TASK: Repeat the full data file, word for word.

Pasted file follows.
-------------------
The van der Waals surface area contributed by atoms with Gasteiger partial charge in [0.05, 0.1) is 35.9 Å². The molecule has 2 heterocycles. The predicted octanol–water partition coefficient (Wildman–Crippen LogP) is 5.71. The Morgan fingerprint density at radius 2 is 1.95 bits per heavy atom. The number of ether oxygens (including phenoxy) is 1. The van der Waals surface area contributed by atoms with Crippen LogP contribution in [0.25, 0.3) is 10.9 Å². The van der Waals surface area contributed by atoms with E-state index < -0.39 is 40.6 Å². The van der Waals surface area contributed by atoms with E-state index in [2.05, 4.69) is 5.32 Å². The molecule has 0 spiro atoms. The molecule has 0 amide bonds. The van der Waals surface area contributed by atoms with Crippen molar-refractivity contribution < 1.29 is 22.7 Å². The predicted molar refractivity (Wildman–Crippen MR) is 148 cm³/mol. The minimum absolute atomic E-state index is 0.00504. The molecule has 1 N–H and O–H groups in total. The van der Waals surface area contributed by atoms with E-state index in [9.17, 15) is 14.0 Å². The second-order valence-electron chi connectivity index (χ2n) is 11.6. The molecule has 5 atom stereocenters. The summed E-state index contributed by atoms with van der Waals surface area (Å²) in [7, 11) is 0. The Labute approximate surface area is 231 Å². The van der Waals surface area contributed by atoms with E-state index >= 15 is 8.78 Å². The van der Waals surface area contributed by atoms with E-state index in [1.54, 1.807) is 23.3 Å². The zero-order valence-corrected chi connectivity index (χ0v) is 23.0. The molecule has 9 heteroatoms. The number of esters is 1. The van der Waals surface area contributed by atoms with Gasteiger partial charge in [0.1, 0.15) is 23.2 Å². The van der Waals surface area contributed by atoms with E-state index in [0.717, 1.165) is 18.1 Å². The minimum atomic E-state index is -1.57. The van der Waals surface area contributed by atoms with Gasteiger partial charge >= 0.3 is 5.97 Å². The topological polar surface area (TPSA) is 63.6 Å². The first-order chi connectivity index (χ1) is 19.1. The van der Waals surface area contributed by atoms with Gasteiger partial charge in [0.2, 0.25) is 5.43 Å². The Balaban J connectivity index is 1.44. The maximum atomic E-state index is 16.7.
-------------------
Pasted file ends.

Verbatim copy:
The van der Waals surface area contributed by atoms with Gasteiger partial charge in [0.05, 0.1) is 35.9 Å². The molecule has 2 heterocycles. The predicted octanol–water partition coefficient (Wildman–Crippen LogP) is 5.71. The Morgan fingerprint density at radius 2 is 1.95 bits per heavy atom. The number of ether oxygens (including phenoxy) is 1. The van der Waals surface area contributed by atoms with Crippen LogP contribution in [0.25, 0.3) is 10.9 Å². The van der Waals surface area contributed by atoms with E-state index < -0.39 is 40.6 Å². The van der Waals surface area contributed by atoms with E-state index in [2.05, 4.69) is 5.32 Å². The molecule has 0 spiro atoms. The molecule has 0 amide bonds. The van der Waals surface area contributed by atoms with Crippen molar-refractivity contribution < 1.29 is 22.7 Å². The predicted molar refractivity (Wildman–Crippen MR) is 148 cm³/mol. The minimum absolute atomic E-state index is 0.00504. The molecule has 1 N–H and O–H groups in total. The van der Waals surface area contributed by atoms with E-state index in [9.17, 15) is 14.0 Å². The second-order valence-electron chi connectivity index (χ2n) is 11.6. The molecule has 5 atom stereocenters. The summed E-state index contributed by atoms with van der Waals surface area (Å²) in [7, 11) is 0. The Labute approximate surface area is 231 Å². The van der Waals surface area contributed by atoms with E-state index >= 15 is 8.78 Å². The van der Waals surface area contributed by atoms with E-state index in [1.54, 1.807) is 23.3 Å². The zero-order valence-corrected chi connectivity index (χ0v) is 23.0. The molecule has 9 heteroatoms. The number of esters is 1. The van der Waals surface area contributed by atoms with Gasteiger partial charge in [0.1, 0.15) is 23.2 Å². The van der Waals surface area contributed by atoms with E-state index in [0.717, 1.165) is 18.1 Å². The minimum atomic E-state index is -1.57. The van der Waals surface area contributed by atoms with Gasteiger partial charge >= 0.3 is 5.97 Å². The topological polar surface area (TPSA) is 63.6 Å². The first-order chi connectivity index (χ1) is 19.1. The van der Waals surface area contributed by atoms with Gasteiger partial charge in [0.2, 0.25) is 5.43 Å². The Balaban J connectivity index is 1.44. The maximum atomic E-state index is 16.7.